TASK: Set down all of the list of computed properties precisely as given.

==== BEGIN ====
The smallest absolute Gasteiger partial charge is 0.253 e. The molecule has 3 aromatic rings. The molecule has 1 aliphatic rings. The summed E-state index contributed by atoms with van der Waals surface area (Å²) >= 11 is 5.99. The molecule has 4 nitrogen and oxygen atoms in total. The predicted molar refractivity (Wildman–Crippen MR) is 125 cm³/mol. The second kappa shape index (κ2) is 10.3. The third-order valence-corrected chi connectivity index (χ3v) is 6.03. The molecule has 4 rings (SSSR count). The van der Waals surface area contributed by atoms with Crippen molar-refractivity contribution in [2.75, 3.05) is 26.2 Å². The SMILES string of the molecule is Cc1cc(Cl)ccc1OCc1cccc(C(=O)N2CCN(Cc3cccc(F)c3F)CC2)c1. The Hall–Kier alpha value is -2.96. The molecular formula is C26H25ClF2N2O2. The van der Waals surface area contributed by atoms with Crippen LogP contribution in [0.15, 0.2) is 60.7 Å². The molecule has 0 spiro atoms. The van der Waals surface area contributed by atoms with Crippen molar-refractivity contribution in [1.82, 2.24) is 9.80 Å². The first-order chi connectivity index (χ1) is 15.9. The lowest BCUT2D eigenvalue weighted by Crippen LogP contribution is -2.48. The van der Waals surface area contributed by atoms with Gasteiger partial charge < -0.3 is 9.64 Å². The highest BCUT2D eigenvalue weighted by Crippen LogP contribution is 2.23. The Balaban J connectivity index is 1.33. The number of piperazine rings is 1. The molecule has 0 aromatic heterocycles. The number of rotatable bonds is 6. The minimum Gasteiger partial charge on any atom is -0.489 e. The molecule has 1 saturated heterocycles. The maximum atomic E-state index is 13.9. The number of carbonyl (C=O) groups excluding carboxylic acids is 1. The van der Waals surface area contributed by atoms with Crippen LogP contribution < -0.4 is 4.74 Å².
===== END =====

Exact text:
The smallest absolute Gasteiger partial charge is 0.253 e. The molecule has 3 aromatic rings. The molecule has 1 aliphatic rings. The summed E-state index contributed by atoms with van der Waals surface area (Å²) >= 11 is 5.99. The molecule has 4 nitrogen and oxygen atoms in total. The predicted molar refractivity (Wildman–Crippen MR) is 125 cm³/mol. The second kappa shape index (κ2) is 10.3. The third-order valence-corrected chi connectivity index (χ3v) is 6.03. The molecule has 4 rings (SSSR count). The van der Waals surface area contributed by atoms with Crippen molar-refractivity contribution in [2.75, 3.05) is 26.2 Å². The SMILES string of the molecule is Cc1cc(Cl)ccc1OCc1cccc(C(=O)N2CCN(Cc3cccc(F)c3F)CC2)c1. The Hall–Kier alpha value is -2.96. The molecular formula is C26H25ClF2N2O2. The van der Waals surface area contributed by atoms with Crippen LogP contribution in [0.15, 0.2) is 60.7 Å². The molecule has 0 spiro atoms. The van der Waals surface area contributed by atoms with Crippen molar-refractivity contribution in [1.82, 2.24) is 9.80 Å². The first-order chi connectivity index (χ1) is 15.9. The lowest BCUT2D eigenvalue weighted by Crippen LogP contribution is -2.48. The van der Waals surface area contributed by atoms with Gasteiger partial charge < -0.3 is 9.64 Å². The highest BCUT2D eigenvalue weighted by Crippen LogP contribution is 2.23. The Balaban J connectivity index is 1.33. The number of piperazine rings is 1. The molecule has 0 aromatic heterocycles. The number of rotatable bonds is 6. The minimum Gasteiger partial charge on any atom is -0.489 e. The molecule has 1 saturated heterocycles. The maximum atomic E-state index is 13.9. The number of carbonyl (C=O) groups excluding carboxylic acids is 1. The van der Waals surface area contributed by atoms with Crippen LogP contribution < -0.4 is 4.74 Å².